The relationship between communication and culture is a very complex and an important one. First, cultures are created through communication; that is, communication is the means of human interaction through which cultural characteristics whether customs, roles, rules, rituals, laws, or other patterns are comes into existence and are shared. It is not so much that individuals set out to create a culture when they interact in relationships, groups, organizations, or societies, but rather that cultures are a natural by-product of social interaction. In other words we can say, cultures are the "residue" of social communication. Without communication and means of communication, it would be impossible to preserve and pass along cultural characteristics from one place and time to another. One can say, therefore, that culture is created, shaped, transmitted, and learned through communication. The reverse is also the case; that is; communication practices are largely created, shaped, and transmitted by culture.
To understand the implications of this communication-culture relationship, it is necessary to think in terms of ongoing communication processes rather than a single communication event. For example, when a three-person group first meets, the members bring with them individual thought and behavioral patterns from previous communication experiences that they had and from other cultures of which they are, or have been, a part. As individuals start to engage in communication with the other members of this new group, they begin to create a set of shared experiences and ways of talking about them. If the group continues to interact, a set of distinguishing history, patterns, customs, and rituals will evolve. Some of these cultural characteristics would be quite obvious and tangible, such that a new person joining the group would encounter ongoing cultural "rules" to which they would learn to conform through communication. New members would in turn influence the group culture in small, and sometimes large, ways as they become a part of it. In a reciprocal fashion, this reshaped culture shapes the communication practices of current and future group members. This is true with any culture; communication shapes culture, and culture shapes communication.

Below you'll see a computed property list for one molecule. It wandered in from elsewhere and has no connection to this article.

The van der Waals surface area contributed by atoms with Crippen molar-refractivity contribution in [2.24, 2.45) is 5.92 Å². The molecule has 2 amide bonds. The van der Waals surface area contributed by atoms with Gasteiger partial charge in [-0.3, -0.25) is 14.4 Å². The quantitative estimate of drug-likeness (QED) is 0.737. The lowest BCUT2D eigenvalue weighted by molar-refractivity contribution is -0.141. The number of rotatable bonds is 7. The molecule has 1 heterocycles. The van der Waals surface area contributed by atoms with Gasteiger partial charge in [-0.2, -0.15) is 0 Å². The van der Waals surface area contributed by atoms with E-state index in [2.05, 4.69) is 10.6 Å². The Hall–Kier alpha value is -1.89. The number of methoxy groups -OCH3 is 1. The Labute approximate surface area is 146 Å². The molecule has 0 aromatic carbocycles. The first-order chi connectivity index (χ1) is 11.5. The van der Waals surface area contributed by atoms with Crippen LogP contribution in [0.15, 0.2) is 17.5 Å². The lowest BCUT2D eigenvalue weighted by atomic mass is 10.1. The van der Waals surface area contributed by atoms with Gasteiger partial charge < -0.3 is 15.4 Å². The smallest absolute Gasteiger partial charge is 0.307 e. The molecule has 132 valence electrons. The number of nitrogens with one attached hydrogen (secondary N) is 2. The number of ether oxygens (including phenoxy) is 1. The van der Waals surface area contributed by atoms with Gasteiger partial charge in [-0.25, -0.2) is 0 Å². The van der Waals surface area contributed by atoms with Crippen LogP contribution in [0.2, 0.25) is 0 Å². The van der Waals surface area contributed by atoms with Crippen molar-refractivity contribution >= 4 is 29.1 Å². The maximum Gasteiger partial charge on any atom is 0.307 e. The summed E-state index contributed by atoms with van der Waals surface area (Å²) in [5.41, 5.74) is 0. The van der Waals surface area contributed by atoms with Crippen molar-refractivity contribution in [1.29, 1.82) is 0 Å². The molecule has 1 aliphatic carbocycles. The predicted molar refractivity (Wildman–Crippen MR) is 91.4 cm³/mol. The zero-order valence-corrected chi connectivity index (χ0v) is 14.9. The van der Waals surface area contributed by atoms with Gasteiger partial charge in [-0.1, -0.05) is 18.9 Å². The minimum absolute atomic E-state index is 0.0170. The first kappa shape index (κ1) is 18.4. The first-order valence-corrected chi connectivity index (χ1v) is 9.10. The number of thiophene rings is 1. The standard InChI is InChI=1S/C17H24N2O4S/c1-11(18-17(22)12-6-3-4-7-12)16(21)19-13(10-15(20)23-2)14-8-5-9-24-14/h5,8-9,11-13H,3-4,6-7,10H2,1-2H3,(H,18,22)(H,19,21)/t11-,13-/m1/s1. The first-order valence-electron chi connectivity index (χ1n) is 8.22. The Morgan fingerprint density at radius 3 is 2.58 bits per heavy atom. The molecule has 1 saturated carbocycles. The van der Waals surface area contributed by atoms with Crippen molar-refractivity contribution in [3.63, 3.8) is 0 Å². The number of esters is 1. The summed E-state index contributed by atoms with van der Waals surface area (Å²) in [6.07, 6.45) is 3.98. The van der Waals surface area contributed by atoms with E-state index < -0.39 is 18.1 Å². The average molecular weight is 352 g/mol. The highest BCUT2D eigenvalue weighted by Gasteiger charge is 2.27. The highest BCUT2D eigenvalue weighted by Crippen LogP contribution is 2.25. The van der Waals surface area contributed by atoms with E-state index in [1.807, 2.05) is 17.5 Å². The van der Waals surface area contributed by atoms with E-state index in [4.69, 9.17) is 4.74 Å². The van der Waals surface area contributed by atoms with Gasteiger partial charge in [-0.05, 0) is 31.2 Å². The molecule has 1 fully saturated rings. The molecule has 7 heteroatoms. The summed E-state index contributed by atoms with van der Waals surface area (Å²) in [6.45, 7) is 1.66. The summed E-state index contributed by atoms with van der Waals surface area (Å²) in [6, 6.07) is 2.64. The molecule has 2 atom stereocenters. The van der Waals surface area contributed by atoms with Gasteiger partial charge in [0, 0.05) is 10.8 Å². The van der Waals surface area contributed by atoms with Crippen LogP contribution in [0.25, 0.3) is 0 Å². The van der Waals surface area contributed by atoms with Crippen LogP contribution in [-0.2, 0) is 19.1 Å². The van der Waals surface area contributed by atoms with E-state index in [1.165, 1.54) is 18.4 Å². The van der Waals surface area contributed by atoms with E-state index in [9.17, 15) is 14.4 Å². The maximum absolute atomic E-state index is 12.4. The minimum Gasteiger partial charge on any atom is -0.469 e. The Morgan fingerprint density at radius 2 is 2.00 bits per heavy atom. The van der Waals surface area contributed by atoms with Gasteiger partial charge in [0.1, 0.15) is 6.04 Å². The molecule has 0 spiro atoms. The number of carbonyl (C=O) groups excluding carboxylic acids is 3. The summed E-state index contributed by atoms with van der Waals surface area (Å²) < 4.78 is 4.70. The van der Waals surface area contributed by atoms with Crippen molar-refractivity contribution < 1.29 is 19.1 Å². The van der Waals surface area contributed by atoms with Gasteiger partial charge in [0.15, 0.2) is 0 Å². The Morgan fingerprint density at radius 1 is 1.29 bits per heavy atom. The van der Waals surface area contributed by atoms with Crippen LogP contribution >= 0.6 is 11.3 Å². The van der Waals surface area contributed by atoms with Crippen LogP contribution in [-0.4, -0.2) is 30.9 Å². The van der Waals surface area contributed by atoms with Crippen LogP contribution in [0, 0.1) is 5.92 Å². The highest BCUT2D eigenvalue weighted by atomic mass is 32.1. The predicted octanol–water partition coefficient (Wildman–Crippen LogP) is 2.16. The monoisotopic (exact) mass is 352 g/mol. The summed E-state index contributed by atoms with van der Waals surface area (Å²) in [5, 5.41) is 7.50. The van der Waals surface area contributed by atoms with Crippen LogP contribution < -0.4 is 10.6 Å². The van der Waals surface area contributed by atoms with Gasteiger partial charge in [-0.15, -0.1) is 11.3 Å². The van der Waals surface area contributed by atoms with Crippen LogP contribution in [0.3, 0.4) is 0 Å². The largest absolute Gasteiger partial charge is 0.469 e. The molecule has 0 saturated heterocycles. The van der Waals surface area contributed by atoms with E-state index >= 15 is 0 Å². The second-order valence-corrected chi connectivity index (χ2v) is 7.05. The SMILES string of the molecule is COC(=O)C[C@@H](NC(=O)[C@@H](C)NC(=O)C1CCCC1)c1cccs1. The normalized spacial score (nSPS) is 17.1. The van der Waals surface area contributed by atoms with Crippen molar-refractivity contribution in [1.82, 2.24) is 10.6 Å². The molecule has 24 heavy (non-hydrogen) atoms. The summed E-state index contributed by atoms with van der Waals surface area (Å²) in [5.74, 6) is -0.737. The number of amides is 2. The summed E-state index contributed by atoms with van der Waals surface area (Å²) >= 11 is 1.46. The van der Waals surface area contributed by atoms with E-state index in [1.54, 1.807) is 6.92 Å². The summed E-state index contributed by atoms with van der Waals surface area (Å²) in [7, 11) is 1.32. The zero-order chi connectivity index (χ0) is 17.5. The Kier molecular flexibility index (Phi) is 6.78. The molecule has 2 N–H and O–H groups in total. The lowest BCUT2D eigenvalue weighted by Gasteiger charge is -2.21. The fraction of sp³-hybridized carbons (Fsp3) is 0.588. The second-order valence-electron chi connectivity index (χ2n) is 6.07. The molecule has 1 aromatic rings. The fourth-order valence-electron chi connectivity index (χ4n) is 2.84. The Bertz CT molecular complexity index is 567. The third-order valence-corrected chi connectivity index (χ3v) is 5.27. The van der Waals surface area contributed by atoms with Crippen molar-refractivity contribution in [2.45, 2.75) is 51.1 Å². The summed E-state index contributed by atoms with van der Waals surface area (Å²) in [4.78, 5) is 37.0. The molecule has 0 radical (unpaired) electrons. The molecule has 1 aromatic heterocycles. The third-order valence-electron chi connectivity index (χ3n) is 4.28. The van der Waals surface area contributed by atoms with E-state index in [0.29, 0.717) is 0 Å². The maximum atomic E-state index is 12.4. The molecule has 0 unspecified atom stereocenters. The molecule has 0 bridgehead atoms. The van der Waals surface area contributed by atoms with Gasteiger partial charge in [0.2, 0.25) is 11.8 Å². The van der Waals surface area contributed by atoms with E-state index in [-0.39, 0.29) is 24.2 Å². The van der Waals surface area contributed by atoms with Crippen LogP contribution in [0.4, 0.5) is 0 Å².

Characteristics of Culture
Cultures are complex and are multifaceted means it means different to every different person. Every individual treats culture differently according to his own perception. We can say it is apparent from the above discussions, cultures are said to be complex "structures" that consist of a wide range of characteristics. The cultures of relationships or groups are relatively simple compared to those of organizations and, especially, societies as they involve large number of people working together or interacting with one another which makes it a complex structure. Edward Hall (1959, 1979) is one of the most significant contributors to the general understanding of the complexity of culture and the importance of communication to understanding and dealing with cultural differences at the societal level.
Cultures are subjective. There is a tendency that people assume the elements of one's own cultures are logical and they make good sense out of it. It follows that if other culture whether of relationships, groups, organizations, or societies looks different, those differences are often considered to be negative, illogical, and sometimes a complete nonsense. If, for example, an individual happens to be in a romantic relationship that is characterized by public displays of affection, that person might think that the behaviors of other people who have more reserved relational cultures may seem strange, even inappropriate because he finds public display of affection to be a normal thing. The person might wonder why a romantic couple would not be more open in displaying affection to one another in public. The individual might even be tempted to conclude that the "reserved" relationship lacks depth and intensity because he thinks differently. And similarly the reserved couples would treat them as cheap couple. This phenomenon is true in a variety of situations. People who are used to informal meetings of a group might think that adherence to formal meeting rules is strange and stilted. Employees in an organization where suits are worn every day may react with a strange feeling and questioning when they enter an organization where casual attire is standard practice. Someone from a culture that permits one man to have only one wife may find it quite inappropriate that another culture allows one man to have multiple wives. With regard to culture, the tendency for many people is to equate "different" with "wrong," even though all cultural elements come about through essentially identical communication processes and this actually leads to the gap between the cross-cultural communication.
Cultures change over time. In fact, cultures are ever changing though the change is sometimes very slow and undeterminable. Many forces influence cultural change. As explained above, cultures are created through communication, and it is also through communication between individuals that cultures change over time. Each person involved in a communication brings the sum of his or her own experiences from other (past or present) culture memberships. In one sense we can say, any encounter between individuals in new relationships, groups, organizations, or societies is an intercultural communication event, and these varying cultural encounters influence the individual and the cultures over time. Travel and communication technologies also have a great greatly influence. The movement of messages from one cultural context to another, and in small and large ways, cultures comes to influence one another through communication. Phrases such as "melting pot," "world community," speak to the inevitability of intercultural influence and change.